There was no anastomotic leakage during the follow-up period. Early complications included two cases of duodenal stump leakage, two cases of intra-abdominal bleeding, four cases of ileus that delayed hospital discharge, two cases of intra-abdominal fluid collection and one wound problem. There were 11 cases of medical complications, which occurred within 30 postoperative days. These complications included temporary elevation of bilirubin or liver enzymes, pneumonia, angina, and acute myocardial infarction. Late complications included one case of gastrojejunal stricture, one case of jejunojejunal stricture, and 10 cases of mechanical ileus (Table 3).
The only mortality case resulted from myocardial infarction that occurred on the third postoperative day in a patient who did not have underlying heart disease other than hypertension. Six cases of mechanical ileus, which occurred after 30 postoperative days, resulted in re-operation, and one case of jejunojejunal stricture was managed with balloon dilatation.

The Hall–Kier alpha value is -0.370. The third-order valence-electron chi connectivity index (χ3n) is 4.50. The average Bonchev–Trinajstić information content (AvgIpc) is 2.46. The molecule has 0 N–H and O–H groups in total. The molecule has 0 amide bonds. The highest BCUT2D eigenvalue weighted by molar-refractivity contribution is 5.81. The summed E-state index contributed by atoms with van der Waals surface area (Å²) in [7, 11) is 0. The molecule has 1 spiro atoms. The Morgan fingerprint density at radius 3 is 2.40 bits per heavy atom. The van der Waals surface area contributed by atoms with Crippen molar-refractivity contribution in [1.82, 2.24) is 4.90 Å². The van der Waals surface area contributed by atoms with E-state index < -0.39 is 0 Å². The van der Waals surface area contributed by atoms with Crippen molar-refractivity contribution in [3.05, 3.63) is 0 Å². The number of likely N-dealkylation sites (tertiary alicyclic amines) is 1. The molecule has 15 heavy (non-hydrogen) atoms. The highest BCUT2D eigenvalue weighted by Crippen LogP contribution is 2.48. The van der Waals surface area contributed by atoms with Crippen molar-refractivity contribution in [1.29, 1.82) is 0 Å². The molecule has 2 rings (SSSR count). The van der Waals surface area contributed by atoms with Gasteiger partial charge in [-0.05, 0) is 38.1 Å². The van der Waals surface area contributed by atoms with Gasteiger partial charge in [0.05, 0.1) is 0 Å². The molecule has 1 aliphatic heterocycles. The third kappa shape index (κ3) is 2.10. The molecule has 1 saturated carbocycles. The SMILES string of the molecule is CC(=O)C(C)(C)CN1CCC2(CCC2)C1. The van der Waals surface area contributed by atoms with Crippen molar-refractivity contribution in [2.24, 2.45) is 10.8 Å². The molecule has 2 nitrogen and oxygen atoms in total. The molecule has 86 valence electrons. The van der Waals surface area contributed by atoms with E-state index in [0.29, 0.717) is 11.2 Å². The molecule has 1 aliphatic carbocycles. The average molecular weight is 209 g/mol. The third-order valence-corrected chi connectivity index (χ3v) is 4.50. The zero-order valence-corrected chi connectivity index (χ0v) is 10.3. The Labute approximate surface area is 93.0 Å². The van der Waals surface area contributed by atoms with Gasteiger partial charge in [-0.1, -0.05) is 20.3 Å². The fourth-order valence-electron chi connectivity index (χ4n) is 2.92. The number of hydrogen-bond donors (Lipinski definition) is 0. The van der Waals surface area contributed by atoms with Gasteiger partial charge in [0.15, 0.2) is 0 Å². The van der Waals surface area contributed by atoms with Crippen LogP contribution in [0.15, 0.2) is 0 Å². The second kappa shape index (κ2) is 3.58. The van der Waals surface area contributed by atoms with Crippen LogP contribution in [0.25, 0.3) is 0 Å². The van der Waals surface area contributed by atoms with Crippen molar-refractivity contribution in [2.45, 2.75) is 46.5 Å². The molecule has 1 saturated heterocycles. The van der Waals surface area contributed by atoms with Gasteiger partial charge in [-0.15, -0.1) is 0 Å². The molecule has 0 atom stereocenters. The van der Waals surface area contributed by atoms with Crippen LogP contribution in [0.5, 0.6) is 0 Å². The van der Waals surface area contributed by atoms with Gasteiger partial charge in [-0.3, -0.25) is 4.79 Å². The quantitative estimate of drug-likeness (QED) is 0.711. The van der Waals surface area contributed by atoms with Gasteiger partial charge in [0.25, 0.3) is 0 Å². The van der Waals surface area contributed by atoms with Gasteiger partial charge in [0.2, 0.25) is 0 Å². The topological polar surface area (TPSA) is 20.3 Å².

There were five cases of endoscopically proven reflux gastritis/esophagitis; and among them, one patient complained of associated symptom which involved regurgitation. There was no incidence of Roux stasis syndrome during the follow-up period (Table 1).

Learning curve analysis

The power-law model was used to evaluate the association between the number of cumulative cases and the expected operative time. With our data, the curve was best fitted at a learning rate of 95%. Under this logarithmic model, the slope at a certain case number flattens as cumulative case number increases, approaching 0. Lin et al. [17] introduced the learning curve based on the power law method and set the slope of −1 as the point in which the operator reached proficiency. We adopted this concept to identify the point at which the operator reached stability; in our study, this happened at the 15th case.